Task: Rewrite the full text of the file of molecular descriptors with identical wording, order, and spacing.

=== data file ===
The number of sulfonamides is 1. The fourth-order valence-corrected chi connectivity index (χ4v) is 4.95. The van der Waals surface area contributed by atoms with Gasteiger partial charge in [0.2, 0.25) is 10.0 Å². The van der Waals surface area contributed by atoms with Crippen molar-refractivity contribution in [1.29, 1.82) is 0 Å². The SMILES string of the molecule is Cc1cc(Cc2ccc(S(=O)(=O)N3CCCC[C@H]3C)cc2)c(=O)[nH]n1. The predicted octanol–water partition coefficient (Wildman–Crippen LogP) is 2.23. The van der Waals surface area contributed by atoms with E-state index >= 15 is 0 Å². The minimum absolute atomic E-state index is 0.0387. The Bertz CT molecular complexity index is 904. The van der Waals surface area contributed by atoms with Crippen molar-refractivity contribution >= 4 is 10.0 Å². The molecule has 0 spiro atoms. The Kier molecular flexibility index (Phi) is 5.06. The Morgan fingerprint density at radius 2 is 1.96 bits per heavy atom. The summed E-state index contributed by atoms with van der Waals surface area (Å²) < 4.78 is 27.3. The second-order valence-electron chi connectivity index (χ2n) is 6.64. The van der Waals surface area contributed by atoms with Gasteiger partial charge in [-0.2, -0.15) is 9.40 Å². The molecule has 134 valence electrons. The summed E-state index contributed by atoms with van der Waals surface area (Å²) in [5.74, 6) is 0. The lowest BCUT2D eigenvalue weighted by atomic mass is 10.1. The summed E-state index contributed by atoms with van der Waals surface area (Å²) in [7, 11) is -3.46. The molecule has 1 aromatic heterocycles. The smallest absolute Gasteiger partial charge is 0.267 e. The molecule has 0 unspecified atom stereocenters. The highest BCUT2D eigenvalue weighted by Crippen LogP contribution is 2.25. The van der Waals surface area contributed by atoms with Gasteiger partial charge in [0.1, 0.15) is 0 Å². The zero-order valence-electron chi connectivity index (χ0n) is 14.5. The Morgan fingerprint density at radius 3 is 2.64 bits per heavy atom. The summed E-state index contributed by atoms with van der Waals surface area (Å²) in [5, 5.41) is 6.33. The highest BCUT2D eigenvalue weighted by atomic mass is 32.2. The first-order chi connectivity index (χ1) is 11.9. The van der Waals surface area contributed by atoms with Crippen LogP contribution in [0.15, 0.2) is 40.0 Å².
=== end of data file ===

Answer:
The number of sulfonamides is 1. The fourth-order valence-corrected chi connectivity index (χ4v) is 4.95. The van der Waals surface area contributed by atoms with Gasteiger partial charge in [0.2, 0.25) is 10.0 Å². The van der Waals surface area contributed by atoms with Crippen molar-refractivity contribution in [1.29, 1.82) is 0 Å². The SMILES string of the molecule is Cc1cc(Cc2ccc(S(=O)(=O)N3CCCC[C@H]3C)cc2)c(=O)[nH]n1. The predicted octanol–water partition coefficient (Wildman–Crippen LogP) is 2.23. The van der Waals surface area contributed by atoms with E-state index >= 15 is 0 Å². The minimum absolute atomic E-state index is 0.0387. The Bertz CT molecular complexity index is 904. The van der Waals surface area contributed by atoms with Crippen molar-refractivity contribution >= 4 is 10.0 Å². The molecule has 0 spiro atoms. The Kier molecular flexibility index (Phi) is 5.06. The Morgan fingerprint density at radius 2 is 1.96 bits per heavy atom. The summed E-state index contributed by atoms with van der Waals surface area (Å²) < 4.78 is 27.3. The second-order valence-electron chi connectivity index (χ2n) is 6.64. The van der Waals surface area contributed by atoms with Gasteiger partial charge in [-0.2, -0.15) is 9.40 Å². The molecule has 134 valence electrons. The summed E-state index contributed by atoms with van der Waals surface area (Å²) in [5.74, 6) is 0. The lowest BCUT2D eigenvalue weighted by atomic mass is 10.1. The summed E-state index contributed by atoms with van der Waals surface area (Å²) in [7, 11) is -3.46. The molecule has 1 aromatic heterocycles. The smallest absolute Gasteiger partial charge is 0.267 e. The molecule has 0 unspecified atom stereocenters. The highest BCUT2D eigenvalue weighted by Crippen LogP contribution is 2.25. The van der Waals surface area contributed by atoms with Gasteiger partial charge in [0.1, 0.15) is 0 Å². The zero-order valence-electron chi connectivity index (χ0n) is 14.5. The Morgan fingerprint density at radius 3 is 2.64 bits per heavy atom. The summed E-state index contributed by atoms with van der Waals surface area (Å²) in [5, 5.41) is 6.33. The highest BCUT2D eigenvalue weighted by atomic mass is 32.2. The first-order chi connectivity index (χ1) is 11.9. The van der Waals surface area contributed by atoms with Crippen LogP contribution in [0.15, 0.2) is 40.0 Å².